(March 8, 2016 – Toronto, ON) – To honour the fifth anniversary of the 2011 Great East Japan earthquake and tsunami, the National Film Board of Canada (NFB) is offering free streaming of award-winning Vancouver filmmaker John Bolton’s short documentary Debris, from March 10, 2 p.m. PT/5 p.m. ET, to March 13, 6 a.m. PT/9 a.m. ET.
Debris is a moving portrait of Tofino, BC, intertidal artist Pete Clarkson as he crafts an evocative memorial to victims of the 2011 disaster, primarily out of mangled timber washed ashore from the other side of the ocean. In Clarkson’s caring hands, the remnants of the lives and homes of people from Japan’s Tohoku region take on new meaning as he shapes them into a poignant public sculpture. The result is a site of remembrance and contemplation, and an emotional bridge connecting an artist, his community and a people an ocean away.
Debris had its world premiere this past September at the Vancouver International Film Festival and went on to screen at festivals in Montreal, Paris and Torino, Italy.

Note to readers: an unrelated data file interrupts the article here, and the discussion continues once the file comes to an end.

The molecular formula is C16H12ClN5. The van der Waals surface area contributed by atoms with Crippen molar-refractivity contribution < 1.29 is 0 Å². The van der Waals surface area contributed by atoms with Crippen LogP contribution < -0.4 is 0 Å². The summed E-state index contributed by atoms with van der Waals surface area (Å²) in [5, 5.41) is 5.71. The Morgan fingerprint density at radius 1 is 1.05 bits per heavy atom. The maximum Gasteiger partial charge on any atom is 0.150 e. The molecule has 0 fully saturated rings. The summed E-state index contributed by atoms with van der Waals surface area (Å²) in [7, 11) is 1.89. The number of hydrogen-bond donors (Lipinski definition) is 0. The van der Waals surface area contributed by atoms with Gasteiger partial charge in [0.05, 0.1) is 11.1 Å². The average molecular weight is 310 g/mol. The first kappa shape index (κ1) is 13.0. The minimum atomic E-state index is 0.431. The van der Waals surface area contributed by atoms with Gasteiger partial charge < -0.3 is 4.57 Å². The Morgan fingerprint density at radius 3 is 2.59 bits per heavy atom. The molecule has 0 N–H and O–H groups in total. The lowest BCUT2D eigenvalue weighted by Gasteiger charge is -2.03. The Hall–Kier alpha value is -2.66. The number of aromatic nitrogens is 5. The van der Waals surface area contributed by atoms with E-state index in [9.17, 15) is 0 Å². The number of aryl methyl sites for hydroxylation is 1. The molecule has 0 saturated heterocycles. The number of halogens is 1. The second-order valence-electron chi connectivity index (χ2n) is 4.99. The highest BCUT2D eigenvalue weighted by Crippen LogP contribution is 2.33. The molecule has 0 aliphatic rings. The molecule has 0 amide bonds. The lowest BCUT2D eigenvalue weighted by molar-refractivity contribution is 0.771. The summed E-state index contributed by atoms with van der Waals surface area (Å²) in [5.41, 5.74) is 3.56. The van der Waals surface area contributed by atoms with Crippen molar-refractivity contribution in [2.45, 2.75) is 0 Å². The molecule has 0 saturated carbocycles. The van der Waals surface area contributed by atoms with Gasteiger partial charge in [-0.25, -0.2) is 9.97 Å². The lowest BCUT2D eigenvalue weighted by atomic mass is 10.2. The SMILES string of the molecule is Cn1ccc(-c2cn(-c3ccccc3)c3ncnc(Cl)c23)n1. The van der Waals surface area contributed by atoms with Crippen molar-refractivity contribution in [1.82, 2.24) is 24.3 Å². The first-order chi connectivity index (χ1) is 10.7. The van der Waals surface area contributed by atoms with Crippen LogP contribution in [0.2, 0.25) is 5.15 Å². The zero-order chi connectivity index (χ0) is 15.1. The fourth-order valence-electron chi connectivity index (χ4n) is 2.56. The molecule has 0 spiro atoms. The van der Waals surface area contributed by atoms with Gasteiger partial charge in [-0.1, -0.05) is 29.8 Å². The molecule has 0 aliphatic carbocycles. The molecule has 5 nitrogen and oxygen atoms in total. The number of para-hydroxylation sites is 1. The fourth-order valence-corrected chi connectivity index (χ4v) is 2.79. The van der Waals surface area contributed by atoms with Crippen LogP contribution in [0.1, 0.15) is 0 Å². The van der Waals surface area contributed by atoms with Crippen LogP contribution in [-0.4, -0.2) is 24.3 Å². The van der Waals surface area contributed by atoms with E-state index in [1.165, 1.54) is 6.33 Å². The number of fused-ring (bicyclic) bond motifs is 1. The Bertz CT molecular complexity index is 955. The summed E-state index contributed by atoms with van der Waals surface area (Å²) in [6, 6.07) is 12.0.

Written and directed by John Bolton, Debris is produced for the NFB by Shirley Vercruysse, with Teri Snelgrove as associate producer. The film is edited by Jenn Strom, with Andrew Coppin as director of photography. The composer is Scott Morgan, with sound design by Chris McLaren. The executive producer for the NFB’s BC & Yukon Studio is Shirley Vercruysse.
Bolton is an award-winning filmmaker based in Vancouver. His company has produced performing arts pieces, literary adaptations, sports films and the occasional disaster movie. He is currently producing, writing and directing several projects, including the musical docudrama Aim for the Roses about Canadian musician Mark Haney and Canadian daredevil Ken Carter. Projects in development include E Day Is Coming, a seismic comedy about earthquake preparedness and real estate anxiety in Vancouver, and Snowman, a hallucinatory black comedy/psychological horror film based on the play by Greg MacArthur.